If you’re a nurse, think back to why you initially became a nurse. Chances are it was because you wanted to help others while earning a decent salary. These days, more and more nurses, however, are wanting to make a difference in the world, even if it means having to leave the comfort of home to do so.
Many seek to go beyond the desire for a high earning potential. Many nurses decide to travel the world and work for major humanitarian and service organizations to truly reach people in crisis situations.
The everyday clinical setting can quickly become monotonous. Add to that an overflowing patient load and a nursing shortage, as well as the paperwork entanglement that tends to steal the joy out of nursing, and some nurses opt for something more meaningful.
We’ll learn about the role of nursing and how it plays into a couple of major service organizations. Let’s get right to it.
Our nation’s men and women in the military put their lives on the line every day. They fight for our freedom, protect our borders, and defend our country. They deserve to be taken care of in every way and their health care is no exception.
Military personnel are like everyday people in the sense that they have health problems just like we do. But they also suffer emotional problems in greater numbers due to PTSD and serious injuries received from combat.
As a military nurse, you could one of the ones helping to care for our men and women in uniform. Many years ago, nurses who worked in the military were volunteers, but today they hold rank in the military and are part of one of the major military branches.
The duties of a military nurse are much like a regular nursing career. They help care for patients and bring them back to good health.
The main difference, however, is that there are times a military nurse works in treacherous situations and settings, rather than the comfort of a traditional hospital setting or doctor’s office.
Military Nursing in the Field
While a military nurse may work mostly in military hospitals, bases, and clinics, there are times your work could take you outside of the clinical setting.
Being a nurse in a military setting is not for the faint of heart. You often have to work in the most stressful situations you will ever face in your life. It’s possible you could be deployed to foreign war zones along with the troops.
If you are deployed during wartime along with the troops, you will probably find yourself treating severe life-threatening injuries, including gunshot or bomb blast wounds and lost limbs. The injuries you would see could perhaps be the most severe you would ever work with.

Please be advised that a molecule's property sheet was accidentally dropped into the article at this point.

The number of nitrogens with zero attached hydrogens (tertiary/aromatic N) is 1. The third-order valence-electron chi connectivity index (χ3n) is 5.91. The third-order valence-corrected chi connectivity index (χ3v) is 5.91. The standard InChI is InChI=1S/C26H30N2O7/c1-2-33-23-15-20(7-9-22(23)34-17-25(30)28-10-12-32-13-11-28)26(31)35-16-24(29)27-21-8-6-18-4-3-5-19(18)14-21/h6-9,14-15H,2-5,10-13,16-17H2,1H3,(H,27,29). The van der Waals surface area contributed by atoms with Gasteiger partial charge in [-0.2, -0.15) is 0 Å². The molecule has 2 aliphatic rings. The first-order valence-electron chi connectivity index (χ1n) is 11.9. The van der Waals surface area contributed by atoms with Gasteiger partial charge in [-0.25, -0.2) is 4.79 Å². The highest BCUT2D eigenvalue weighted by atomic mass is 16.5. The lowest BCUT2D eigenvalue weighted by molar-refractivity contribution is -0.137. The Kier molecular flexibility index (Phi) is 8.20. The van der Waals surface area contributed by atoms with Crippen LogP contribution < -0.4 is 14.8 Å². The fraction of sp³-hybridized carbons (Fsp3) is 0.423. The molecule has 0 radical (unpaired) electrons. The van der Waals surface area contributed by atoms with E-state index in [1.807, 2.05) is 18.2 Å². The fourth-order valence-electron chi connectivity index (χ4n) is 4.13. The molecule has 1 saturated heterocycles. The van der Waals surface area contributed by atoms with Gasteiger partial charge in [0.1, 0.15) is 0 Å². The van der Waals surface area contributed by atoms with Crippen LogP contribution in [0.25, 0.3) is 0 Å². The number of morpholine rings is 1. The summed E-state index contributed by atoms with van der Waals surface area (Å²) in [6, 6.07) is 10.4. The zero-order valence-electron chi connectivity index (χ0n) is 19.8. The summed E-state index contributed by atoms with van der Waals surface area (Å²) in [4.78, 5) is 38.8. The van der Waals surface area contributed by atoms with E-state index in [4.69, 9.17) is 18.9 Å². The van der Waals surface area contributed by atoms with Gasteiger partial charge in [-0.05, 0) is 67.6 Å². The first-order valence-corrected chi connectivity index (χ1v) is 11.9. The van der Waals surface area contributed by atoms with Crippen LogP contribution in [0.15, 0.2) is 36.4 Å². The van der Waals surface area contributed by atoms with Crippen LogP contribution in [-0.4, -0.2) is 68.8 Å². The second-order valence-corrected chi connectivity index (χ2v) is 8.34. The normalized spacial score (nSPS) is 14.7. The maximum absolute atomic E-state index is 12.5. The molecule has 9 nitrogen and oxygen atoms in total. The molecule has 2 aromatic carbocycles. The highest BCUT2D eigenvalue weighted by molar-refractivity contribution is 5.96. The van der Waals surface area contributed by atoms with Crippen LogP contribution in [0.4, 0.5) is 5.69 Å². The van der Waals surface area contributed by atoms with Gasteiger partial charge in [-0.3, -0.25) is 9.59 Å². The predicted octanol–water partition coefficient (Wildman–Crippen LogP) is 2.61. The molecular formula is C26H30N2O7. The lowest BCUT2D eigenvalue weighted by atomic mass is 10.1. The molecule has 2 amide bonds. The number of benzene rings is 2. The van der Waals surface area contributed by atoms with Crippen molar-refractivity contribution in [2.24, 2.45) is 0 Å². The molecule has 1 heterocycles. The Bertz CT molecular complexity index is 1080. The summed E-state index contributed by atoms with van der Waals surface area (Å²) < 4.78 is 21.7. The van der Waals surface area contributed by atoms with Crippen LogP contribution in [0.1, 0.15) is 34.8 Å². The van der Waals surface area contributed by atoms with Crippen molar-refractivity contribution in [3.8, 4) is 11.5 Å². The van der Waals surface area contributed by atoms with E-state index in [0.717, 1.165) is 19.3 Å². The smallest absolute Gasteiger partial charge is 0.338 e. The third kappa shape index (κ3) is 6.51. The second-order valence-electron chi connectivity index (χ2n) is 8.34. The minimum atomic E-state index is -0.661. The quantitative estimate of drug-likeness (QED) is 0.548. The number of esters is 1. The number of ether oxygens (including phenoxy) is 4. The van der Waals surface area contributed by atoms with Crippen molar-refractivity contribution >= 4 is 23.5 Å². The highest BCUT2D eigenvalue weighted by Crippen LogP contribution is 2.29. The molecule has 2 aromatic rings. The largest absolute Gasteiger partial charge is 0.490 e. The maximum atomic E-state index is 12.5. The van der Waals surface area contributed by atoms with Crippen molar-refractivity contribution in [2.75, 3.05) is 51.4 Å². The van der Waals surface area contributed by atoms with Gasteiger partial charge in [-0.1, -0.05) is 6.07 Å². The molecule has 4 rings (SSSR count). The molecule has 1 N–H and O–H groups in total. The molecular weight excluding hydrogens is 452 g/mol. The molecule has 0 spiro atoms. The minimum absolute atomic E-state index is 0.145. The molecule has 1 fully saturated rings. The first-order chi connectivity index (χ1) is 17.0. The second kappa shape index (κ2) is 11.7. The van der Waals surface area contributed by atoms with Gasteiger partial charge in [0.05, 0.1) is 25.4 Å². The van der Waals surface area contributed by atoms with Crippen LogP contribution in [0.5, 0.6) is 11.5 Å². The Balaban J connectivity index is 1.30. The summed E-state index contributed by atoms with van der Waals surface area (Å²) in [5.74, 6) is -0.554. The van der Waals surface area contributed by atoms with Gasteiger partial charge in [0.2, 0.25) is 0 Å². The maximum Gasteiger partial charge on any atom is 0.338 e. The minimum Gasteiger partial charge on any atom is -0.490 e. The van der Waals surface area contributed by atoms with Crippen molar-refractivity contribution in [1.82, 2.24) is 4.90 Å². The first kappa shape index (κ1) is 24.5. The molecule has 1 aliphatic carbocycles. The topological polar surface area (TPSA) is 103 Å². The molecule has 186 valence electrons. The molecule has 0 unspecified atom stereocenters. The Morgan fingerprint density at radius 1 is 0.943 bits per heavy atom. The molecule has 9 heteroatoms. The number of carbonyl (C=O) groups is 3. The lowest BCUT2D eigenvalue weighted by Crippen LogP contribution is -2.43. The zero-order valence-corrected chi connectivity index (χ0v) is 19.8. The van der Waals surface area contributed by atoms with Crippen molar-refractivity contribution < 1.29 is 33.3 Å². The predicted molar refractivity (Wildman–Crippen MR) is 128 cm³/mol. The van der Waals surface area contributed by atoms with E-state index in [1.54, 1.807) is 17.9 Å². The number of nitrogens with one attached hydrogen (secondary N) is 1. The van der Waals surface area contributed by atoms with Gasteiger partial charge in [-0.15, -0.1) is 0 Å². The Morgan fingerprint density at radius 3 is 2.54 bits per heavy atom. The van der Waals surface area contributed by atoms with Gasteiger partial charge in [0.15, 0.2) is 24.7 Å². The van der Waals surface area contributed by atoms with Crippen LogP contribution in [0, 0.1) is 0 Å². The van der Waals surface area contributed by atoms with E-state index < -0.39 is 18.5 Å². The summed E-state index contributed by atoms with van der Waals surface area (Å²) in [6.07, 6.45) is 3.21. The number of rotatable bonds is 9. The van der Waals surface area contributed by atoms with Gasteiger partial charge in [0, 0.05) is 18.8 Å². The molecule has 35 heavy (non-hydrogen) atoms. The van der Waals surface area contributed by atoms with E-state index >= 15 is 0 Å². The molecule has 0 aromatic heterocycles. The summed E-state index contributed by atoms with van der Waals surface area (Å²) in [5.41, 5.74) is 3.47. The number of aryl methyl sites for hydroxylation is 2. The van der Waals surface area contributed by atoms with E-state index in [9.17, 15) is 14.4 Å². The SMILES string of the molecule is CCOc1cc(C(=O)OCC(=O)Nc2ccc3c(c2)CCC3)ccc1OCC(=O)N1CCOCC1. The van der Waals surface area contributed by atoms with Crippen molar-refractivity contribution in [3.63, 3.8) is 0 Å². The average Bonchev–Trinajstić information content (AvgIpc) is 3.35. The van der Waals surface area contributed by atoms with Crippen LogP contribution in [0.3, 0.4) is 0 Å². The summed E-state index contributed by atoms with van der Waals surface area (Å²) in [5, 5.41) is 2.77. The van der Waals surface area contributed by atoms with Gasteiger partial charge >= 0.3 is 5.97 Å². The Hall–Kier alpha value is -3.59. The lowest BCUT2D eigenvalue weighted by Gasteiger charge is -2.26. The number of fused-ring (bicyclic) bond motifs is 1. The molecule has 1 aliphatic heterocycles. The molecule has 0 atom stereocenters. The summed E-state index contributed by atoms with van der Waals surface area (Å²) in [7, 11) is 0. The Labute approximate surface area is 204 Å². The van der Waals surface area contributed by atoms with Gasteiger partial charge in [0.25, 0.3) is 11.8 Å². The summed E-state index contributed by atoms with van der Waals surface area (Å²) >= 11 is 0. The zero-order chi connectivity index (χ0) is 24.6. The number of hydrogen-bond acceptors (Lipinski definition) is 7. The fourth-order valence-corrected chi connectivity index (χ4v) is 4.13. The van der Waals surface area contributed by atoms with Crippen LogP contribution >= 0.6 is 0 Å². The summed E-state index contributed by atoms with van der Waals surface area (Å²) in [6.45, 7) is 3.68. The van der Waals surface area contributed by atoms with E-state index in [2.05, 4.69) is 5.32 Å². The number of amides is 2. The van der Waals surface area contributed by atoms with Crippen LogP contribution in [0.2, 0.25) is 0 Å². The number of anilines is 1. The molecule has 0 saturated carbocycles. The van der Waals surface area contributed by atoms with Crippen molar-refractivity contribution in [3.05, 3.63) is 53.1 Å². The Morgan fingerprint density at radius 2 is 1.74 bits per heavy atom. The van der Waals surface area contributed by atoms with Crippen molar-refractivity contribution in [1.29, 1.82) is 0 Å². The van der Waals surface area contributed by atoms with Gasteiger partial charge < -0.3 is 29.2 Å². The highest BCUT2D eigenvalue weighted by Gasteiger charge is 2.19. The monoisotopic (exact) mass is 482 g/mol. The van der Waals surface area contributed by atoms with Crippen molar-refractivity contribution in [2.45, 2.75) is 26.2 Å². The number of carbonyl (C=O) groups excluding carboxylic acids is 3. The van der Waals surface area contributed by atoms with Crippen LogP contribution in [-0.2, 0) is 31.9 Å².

Because life-saving measures would need to be undertaken during a time of extreme duress, it’s important that you are the kind of person that can keep cool under immense pressure. You might be in charge of setting up triage in the field.
You might undoubtedly witness horrendous and heartbreaking situations. However, for every negative in this kind of situation, there are always positive factors. You could be the one that is a bright light in a soldier’s day. You could be one of the few helping them while they help us.
You would also have the chance to see the world, both literally and from unique perspectives. You can get your education through the military, both in the classroom and in the field. At the same, the pay and benefits of a military career are generous. You would also be entitled to free healthcare.
At the same, the pay and benefits of a military career are generous. You would also be entitled to free healthcare.
None of these things though compare to the life and career experience of a military nurse and the reciprocal respect of your fellow military men and women.
How To Become a Military Nurse
To become a military nurse, you have to first have proof of U.S. citizenship. Then you have to have a bachelor or master’s degree in nursing. While in college, it’s helpful to join your ROTC program to enhance your chances, but it’s not completely necessary.
If you are already out of college and have passed your nurse’s exam and are licensed, you can apply for a military nursing commission to find work in either the Army, Air Force or Navy.
Go to their individual websites or local headquarters to learn more about becoming a nurse in one of the military branches.
Your income as a military nurse can vary, depending on qualifications, job location, experience, and position, but an average of that of a regular RNs salary can be expected, around $67,000 a year. You may also qualify for bonuses, life insurance, and more, as well as continuing education opportunities.